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Grom, Broadway & 76th, closed last month. Get the full scoop here.

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Last year, Upper West Siders saw the shutdown of the entire block of stores between 77th and 78th Street. I spent a few minutes catching up with Flag Guy. The northern portion of the block seen in the left of the above photo (click to see big), has been gutted. The shell of these historically significant buildings will be preserved, which earns the developer a tax break.

This section of the block: nineteen stories of glorious glass. What was most recently there? Manhattan Diner (so-so, but reliable), Ruby Foo’s (a classic standby), Cosi (where have all the new moms and triple-decker baby carriages gone?), Laila Rowe (emergency gifts for teenage girls), Jewelry store (reliable repairs, reasonable pries), Subway (so what), World of Nuts & Ice Cream (OK in a pinch, but Emack and Grom were always the first choice), New Pizza Town (the loss of this icon remains a tragedy).

Last post on the greenhouse for awhile. If it’s still there, I’ll go back in the fall and again in winter and again in spring until they tear it down. Here is the wide view, the three big greenhouses stacked side by side, maybe a football field in length.

It leaves me wondering about a few things I could easily find out. Who mows the area around it? Something’s been planted in neat, organized rows along the road and I wonder about that. It’s  neglected and tended, in disrepair but seemingly unvandalized, overrun by a collection of nature that isn’t all that natural. Why not just leave it alone and see what happens?

My dad, 82, lives just a few miles from this place. I live in New York, about two hours away.When he was my age, he had a place with a boat on Great Bay in New Jersey he’d go weekends during the summer with Janet, his second wife. I’m convinced that I brought my second wife there once with the kids about a dozen years ago, just before he sold it. The boat was already gone, but the dock was still there and anyone who’s ever been there could instantly conjure the smell of the salt marshes and the light just before sunset. I’m the only one with that memory and I can’t say with any certainty that it happened.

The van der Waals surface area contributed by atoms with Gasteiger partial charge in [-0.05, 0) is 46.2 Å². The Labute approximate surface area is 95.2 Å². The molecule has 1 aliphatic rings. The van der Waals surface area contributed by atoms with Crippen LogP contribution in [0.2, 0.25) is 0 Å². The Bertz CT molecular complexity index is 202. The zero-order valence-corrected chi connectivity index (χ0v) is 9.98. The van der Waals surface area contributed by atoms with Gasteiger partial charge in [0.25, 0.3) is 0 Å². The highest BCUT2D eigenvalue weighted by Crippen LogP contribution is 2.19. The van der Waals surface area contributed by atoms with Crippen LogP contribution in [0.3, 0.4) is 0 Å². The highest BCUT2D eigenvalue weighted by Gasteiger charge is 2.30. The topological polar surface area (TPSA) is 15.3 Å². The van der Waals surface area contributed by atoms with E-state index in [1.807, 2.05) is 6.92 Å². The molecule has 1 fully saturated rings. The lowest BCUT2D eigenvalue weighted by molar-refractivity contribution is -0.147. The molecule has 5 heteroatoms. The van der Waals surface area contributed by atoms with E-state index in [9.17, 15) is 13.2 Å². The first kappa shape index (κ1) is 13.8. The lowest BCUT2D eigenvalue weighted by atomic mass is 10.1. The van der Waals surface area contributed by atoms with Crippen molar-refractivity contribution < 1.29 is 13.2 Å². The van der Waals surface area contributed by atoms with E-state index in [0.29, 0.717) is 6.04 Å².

You may have seen in the legitimate media some news lately about disappointing jobs numbers like this one in the Wall Street Journal. I try not to read too much or watch too much on TV other than sports (nothing really equals playoff hockey) and Modern Family (still funny). Oh yeah, and Sherlock is finally returning to Masterpiece Theater on what used to be public television.

But I digress. I think that what’s happened is that US employment is no longer very important to the markets. Markets are interested in earnings and profits, not in how many people are working in any given location. People doing a job for less money anywhere in the world helps a company’s quarterly earnings statement (or whatever they call it – read disclaimer below). So, many companies have little or nothing at stake in any particular community, e.g., the community of the United States workforce.

DISCLAIMER: I’ve done no research on this. I don’t have statistics to cite, or scholars and pundits to quote. I’m not particularly educated nor have I been trained in economics. It just seems that way to me. Use the search engine of your choice and your findings may be different. FURTHER DISCLAIMER: I nearly failed macro economics.